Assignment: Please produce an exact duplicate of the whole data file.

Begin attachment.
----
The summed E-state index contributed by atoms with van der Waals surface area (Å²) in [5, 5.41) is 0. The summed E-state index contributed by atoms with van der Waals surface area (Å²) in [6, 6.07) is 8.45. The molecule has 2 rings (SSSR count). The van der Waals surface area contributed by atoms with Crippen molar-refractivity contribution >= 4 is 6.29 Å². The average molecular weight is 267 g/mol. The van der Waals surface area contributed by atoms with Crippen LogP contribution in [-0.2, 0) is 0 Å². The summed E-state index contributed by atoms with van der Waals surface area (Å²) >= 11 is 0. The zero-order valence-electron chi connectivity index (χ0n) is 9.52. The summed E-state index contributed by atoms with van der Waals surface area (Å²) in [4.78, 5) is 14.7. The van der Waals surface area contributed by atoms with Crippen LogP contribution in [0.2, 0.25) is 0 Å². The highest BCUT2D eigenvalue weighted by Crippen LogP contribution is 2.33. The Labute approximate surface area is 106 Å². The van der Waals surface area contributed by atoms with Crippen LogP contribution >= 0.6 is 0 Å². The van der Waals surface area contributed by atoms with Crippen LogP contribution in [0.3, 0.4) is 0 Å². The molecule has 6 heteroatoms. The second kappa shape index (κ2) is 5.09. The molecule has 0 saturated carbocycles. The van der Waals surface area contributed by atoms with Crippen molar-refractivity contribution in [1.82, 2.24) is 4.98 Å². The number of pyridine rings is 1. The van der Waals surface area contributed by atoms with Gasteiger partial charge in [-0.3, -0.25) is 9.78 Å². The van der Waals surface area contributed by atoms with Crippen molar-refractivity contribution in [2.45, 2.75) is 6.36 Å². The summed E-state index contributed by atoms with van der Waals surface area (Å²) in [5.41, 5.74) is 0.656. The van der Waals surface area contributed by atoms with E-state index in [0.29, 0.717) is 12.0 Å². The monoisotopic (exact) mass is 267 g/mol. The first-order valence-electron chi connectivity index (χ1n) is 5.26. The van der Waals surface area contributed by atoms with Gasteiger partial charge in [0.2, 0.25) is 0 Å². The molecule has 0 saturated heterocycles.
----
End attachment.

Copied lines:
The summed E-state index contributed by atoms with van der Waals surface area (Å²) in [5, 5.41) is 0. The summed E-state index contributed by atoms with van der Waals surface area (Å²) in [6, 6.07) is 8.45. The molecule has 2 rings (SSSR count). The van der Waals surface area contributed by atoms with Crippen molar-refractivity contribution >= 4 is 6.29 Å². The average molecular weight is 267 g/mol. The van der Waals surface area contributed by atoms with Crippen LogP contribution in [-0.2, 0) is 0 Å². The summed E-state index contributed by atoms with van der Waals surface area (Å²) >= 11 is 0. The zero-order valence-electron chi connectivity index (χ0n) is 9.52. The summed E-state index contributed by atoms with van der Waals surface area (Å²) in [4.78, 5) is 14.7. The van der Waals surface area contributed by atoms with Crippen LogP contribution in [0.2, 0.25) is 0 Å². The highest BCUT2D eigenvalue weighted by Crippen LogP contribution is 2.33. The Labute approximate surface area is 106 Å². The van der Waals surface area contributed by atoms with Crippen LogP contribution >= 0.6 is 0 Å². The van der Waals surface area contributed by atoms with Crippen LogP contribution in [0.3, 0.4) is 0 Å². The molecule has 6 heteroatoms. The second kappa shape index (κ2) is 5.09. The molecule has 0 saturated carbocycles. The van der Waals surface area contributed by atoms with Crippen molar-refractivity contribution in [1.82, 2.24) is 4.98 Å². The number of pyridine rings is 1. The van der Waals surface area contributed by atoms with Gasteiger partial charge in [-0.3, -0.25) is 9.78 Å². The van der Waals surface area contributed by atoms with Crippen molar-refractivity contribution in [2.45, 2.75) is 6.36 Å². The summed E-state index contributed by atoms with van der Waals surface area (Å²) in [5.41, 5.74) is 0.656. The van der Waals surface area contributed by atoms with E-state index in [0.29, 0.717) is 12.0 Å². The monoisotopic (exact) mass is 267 g/mol. The first-order valence-electron chi connectivity index (χ1n) is 5.26. The van der Waals surface area contributed by atoms with Gasteiger partial charge in [0.2, 0.25) is 0 Å². The molecule has 0 saturated heterocycles.